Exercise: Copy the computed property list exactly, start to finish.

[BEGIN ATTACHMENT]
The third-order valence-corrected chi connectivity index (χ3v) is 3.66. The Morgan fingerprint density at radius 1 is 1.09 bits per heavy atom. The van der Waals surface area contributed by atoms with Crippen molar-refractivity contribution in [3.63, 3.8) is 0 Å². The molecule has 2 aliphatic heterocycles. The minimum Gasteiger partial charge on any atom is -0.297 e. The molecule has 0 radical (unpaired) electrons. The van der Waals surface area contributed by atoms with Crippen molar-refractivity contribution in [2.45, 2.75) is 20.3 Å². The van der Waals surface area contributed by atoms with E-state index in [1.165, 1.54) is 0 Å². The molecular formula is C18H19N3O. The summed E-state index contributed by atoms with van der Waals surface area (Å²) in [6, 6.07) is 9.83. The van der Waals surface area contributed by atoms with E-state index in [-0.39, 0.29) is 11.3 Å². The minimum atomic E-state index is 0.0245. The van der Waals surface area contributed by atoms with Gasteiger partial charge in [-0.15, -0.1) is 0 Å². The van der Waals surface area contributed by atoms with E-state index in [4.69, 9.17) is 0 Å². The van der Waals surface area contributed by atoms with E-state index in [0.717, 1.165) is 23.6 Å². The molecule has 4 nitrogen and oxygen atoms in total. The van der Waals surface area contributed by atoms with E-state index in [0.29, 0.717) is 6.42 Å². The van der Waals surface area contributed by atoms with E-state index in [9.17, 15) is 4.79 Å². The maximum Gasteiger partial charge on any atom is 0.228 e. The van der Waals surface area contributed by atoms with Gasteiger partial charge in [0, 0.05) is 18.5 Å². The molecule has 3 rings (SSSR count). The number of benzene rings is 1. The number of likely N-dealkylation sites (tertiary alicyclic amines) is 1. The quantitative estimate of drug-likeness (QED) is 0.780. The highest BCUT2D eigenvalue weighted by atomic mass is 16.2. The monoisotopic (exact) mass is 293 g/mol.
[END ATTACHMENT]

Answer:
The third-order valence-corrected chi connectivity index (χ3v) is 3.66. The Morgan fingerprint density at radius 1 is 1.09 bits per heavy atom. The van der Waals surface area contributed by atoms with Crippen molar-refractivity contribution in [3.63, 3.8) is 0 Å². The molecule has 2 aliphatic heterocycles. The minimum Gasteiger partial charge on any atom is -0.297 e. The molecule has 0 radical (unpaired) electrons. The van der Waals surface area contributed by atoms with Crippen molar-refractivity contribution in [2.45, 2.75) is 20.3 Å². The van der Waals surface area contributed by atoms with E-state index in [1.165, 1.54) is 0 Å². The molecular formula is C18H19N3O. The summed E-state index contributed by atoms with van der Waals surface area (Å²) in [6, 6.07) is 9.83. The van der Waals surface area contributed by atoms with E-state index in [-0.39, 0.29) is 11.3 Å². The minimum atomic E-state index is 0.0245. The van der Waals surface area contributed by atoms with Gasteiger partial charge in [-0.15, -0.1) is 0 Å². The van der Waals surface area contributed by atoms with E-state index in [4.69, 9.17) is 0 Å². The van der Waals surface area contributed by atoms with E-state index in [0.717, 1.165) is 23.6 Å². The molecule has 4 nitrogen and oxygen atoms in total. The van der Waals surface area contributed by atoms with E-state index in [0.29, 0.717) is 6.42 Å². The van der Waals surface area contributed by atoms with E-state index in [9.17, 15) is 4.79 Å². The maximum Gasteiger partial charge on any atom is 0.228 e. The van der Waals surface area contributed by atoms with Gasteiger partial charge in [0, 0.05) is 18.5 Å². The molecule has 3 rings (SSSR count). The number of benzene rings is 1. The number of likely N-dealkylation sites (tertiary alicyclic amines) is 1. The quantitative estimate of drug-likeness (QED) is 0.780. The highest BCUT2D eigenvalue weighted by atomic mass is 16.2. The monoisotopic (exact) mass is 293 g/mol.